Raptors Cage

Masai Ujiri, the Toronto Raptors’ Godfather

Featured image by Nathan Denette/The Canadian Press

A week after the Washington Wizards allegedly denied their pursuit for Masai Ujiri, the Raptors president of basketball operations reinforced his loyalty to Toronto in a June 25 press conference. “It’s always been about Toronto,” he said, before adding in his wife’s love for Toronto and the city’s own reciprocated love for him. Although Kawhi Leonard is being hailed around Canada as a deity and cashing in on marketing gold,┬áit’s easy to forget the executives working behind the scenes. Masai Ujiri is a name all old Toronto Raptors fans will know, and one that all new fans should become familiar with. Masai turned the franchise around, sparked the We The North movement, and turned the Raptors into a championship team in six years.

WARNING: STRONG LANGUAGE

Executive of the Year

Before Masai directed profanities at The Brooklyn Nets during the birth of Jurassic Park, he was the GM for the Denver Nuggets from 2010 to 2013. The Nuggets’ franchise player, Carmelo Anthony, reportedly wanted out of Denver. Masai responded by trading Anthony, Chauncey Billups, along with role players in a multi-team deal for Wilson Chandler, Raymond Felton, Danilo Galinari, Timofey Mozgov, and Kosta Koufos. Although it appeared that Denver traded away most of their stars, the transaction actually improved their depth. The team finished with 50 wins, despite losing some of their best players. The 2012 off season brought in Andre Iguodala and the Nuggets finished with a franchise-record 57 wins. Their regular season effort, however, wasn’t enough to overcome the up-and-coming Stephen Curry. The Nuggets eventually lost the series in six games in an upset against the future champs.

The Notorious Bargnani Trade

Masai launched his first move as the Raptors’ GM with a move that sent Andrea Bargnani to the New York Knicks for Marcus Camby, Steve Novak, Quentin Richardson, a future first-round draft pick, and two future second-round picks. Offloading Bargnani’s contract freed up a ton of cap space, while giving the Raptors the opportunity to build their depth through assets and draft picks. The Rudy Gay era in Toronto came to an abrupt end after a 6-12 start to the season. Masai traded Gay, Quincy Acy, and Aaron Gray to the Sacramento Kings for John Salmons, Greivis Vasquez, Patrick Patterson, and Chuck Hayes.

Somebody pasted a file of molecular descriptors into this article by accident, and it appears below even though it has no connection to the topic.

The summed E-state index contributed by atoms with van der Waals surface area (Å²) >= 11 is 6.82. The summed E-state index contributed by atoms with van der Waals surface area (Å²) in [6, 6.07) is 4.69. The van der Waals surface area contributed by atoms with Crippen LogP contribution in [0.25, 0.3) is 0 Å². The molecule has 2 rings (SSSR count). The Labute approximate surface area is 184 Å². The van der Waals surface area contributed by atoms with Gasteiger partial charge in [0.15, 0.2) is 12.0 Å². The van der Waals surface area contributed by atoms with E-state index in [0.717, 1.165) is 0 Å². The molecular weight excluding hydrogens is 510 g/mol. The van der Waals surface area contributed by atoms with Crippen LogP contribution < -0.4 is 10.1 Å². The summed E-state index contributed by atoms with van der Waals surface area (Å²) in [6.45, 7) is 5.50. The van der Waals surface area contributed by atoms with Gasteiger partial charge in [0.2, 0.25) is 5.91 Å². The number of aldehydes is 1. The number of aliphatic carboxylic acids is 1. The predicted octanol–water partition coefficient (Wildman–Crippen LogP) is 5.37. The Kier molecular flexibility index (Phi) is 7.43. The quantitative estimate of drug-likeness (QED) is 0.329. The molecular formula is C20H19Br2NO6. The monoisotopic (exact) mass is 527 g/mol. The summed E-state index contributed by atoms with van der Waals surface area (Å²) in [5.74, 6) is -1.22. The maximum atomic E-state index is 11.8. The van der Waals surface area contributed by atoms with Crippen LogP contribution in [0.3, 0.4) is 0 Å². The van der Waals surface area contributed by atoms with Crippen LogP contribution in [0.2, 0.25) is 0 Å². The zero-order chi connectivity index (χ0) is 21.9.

The ‘We The North’ Era

The Rudy Gay trade worked wonders for the Toronto Raptors. Not only did the trade build incredible depth for the Raptors, but it also brought stardom to the backcourt duo of Kyle Lowry and DeMar DeRozan. The Raptors finished with a franchise-record 48 wins, going 42-22 after the trade. The Raptors launched their We The North campaign before their first-round match-up against the Brooklyn Nets. From there, a movement was born.

 

President of Basketball Operations

After the Raptors finished their best post-season run by reaching the Eastern Conference Finals, Masai Ujiri extended his contract in Toronto. He gave the General Manager title to Bobby Webster, and rose to become the Raptors’ President of Basketball Operations. The Raptors continually finished strong in the regular seasons that followed. The 2017-2018 season was the Raptors best season in franchise history with 59 wins. Much of their regular season success was attributed to their depth, made up of young draft picks like Delon Wright, Norman Powell, Pascal Siakam, Jakob Poeltl, as well as undrafted Fred Van Vleet (dubbed ‘Bench Mob‘). However, it wasn’t enough to fend off Lebron James and the Cleveland Cavaliers, who swept the Raptors two seasons in a row after 2016.

Championship Opportunity

When James left the Cavaliers in free agency to join the Lakers, nonetheless, ‘Lebronto’ ceased to exist. Masai Ujiri saw an opportunity for the Raptors to claim the Eastern Conference, trading away their franchise star, DeRozan, Poeltl, and a future first-round pick to the San Antonio Spurs for a ‘disgruntled’ Kawhi Leonard and Danny Green. The Raptors then bolstered their championship run by trading for former Grizzlies center, Marc Gasol, a big man who could stretch the floor, pass, and defend.

With the Larry O’Brien trophy in Toronto, and Masai announcing his desire to stay, it is clear that the Raptors’ future will remain bright.

 

 

 

 

 

 

 

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